On the day that BT seeks shareholder approval for its mega-merger with MCI, it announced developments in southern Europe that put it at loggerheads with US giant AT&T.
The existing BT-MCI joint venture, Concert, has signed up Portugal Telecom as a strategic partner and is "80 per cent certain" to make a similar deal with Spain's national carrier, Telefonica, later this week, despite ardent wooing of Telefonica by AT&T.
The three major European consortia offering multinational telecomms services - Concert, AT&T-Unisource and Global One - have all been trying to snap up the two Iberian telcos. Portugal Telecom has been in talks with all three players for almost a year while Telefonica, which is already part of the AT&T-Unisource alliance, has been considering abandoning this, probably for Concert.
As part of the Portugal Telecom agreement, BT and MCI will buy a 1.5 per cent stake in the carrier, which will tomorrow also sign a share swap deal with Telefonica. Officially this is to strengthen planned joint ventures in Brazil, but is widely seen by analysts as a first step towards a three-way alliance with Concert. This speculation was intensified when Portugal Telecom referred to a "pan-American joint venture between MCI and Telefonica" in its statement about its own Concert tie-up - a reference it quickly withdrew.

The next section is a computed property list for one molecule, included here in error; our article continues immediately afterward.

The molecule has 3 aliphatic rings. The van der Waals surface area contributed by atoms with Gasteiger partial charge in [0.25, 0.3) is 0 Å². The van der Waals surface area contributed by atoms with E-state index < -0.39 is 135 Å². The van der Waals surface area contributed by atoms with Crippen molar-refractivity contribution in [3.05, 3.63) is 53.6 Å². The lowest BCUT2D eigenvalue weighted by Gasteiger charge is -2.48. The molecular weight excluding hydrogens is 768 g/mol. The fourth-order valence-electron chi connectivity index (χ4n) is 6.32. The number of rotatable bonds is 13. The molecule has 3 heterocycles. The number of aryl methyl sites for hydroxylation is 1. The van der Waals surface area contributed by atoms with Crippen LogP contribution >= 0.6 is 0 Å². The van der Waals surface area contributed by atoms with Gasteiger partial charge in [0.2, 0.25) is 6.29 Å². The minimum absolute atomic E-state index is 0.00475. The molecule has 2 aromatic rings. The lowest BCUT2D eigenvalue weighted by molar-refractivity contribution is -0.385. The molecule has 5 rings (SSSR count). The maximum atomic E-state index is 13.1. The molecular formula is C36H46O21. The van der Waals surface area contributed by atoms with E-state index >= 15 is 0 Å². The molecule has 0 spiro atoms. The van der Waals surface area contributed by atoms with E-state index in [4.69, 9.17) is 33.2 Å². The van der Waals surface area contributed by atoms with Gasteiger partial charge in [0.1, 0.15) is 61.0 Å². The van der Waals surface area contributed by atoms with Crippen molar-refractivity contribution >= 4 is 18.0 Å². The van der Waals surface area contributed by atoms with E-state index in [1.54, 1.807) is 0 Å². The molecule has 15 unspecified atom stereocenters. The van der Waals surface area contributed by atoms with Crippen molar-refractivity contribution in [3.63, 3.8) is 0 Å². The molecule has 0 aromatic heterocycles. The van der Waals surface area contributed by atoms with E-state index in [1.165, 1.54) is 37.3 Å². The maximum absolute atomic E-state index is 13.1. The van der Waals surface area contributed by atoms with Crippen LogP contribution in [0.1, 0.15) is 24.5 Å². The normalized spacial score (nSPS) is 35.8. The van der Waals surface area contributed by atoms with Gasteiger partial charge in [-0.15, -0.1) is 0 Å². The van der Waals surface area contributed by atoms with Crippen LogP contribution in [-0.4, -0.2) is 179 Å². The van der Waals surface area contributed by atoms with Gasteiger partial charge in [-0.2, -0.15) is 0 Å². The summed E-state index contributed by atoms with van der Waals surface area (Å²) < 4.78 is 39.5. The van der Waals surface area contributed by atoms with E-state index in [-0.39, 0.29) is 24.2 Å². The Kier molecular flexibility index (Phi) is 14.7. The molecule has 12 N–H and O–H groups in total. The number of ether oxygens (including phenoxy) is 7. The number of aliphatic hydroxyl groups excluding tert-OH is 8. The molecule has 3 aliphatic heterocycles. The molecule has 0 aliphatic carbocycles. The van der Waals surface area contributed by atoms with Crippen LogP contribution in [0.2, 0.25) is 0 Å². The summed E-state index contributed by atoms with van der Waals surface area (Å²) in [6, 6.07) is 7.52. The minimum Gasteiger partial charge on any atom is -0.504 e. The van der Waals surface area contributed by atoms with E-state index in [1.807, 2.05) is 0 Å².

However, observers say AT&T is keen to keep Telefonica within the fold of Unisource, a loose grouping that is the US number one's main vehicle for European expansion. Other members are the national carriers of the Netherlands, Sweden and Switzerland. The Spanish company is likely to face hefty penalty payments if it abandons Unisource.
Cotton seedling freezes to death as Chang'e-4 shuts down for the Moon's 14-day lunar night
Fortnite easily out-earns PUBG, Assassin's Creed Odyssey and Red Dead Redemption 2 in 2018
Meteor showers as a service will be visible for about 100 kilometres in all directions
Saturn's rings only formed in the past 100 million years, suggests analysis of Cassini space probe data
New findings contradict conventional belief that Saturn's rings were formed along with the planet about 4.5 billion years ago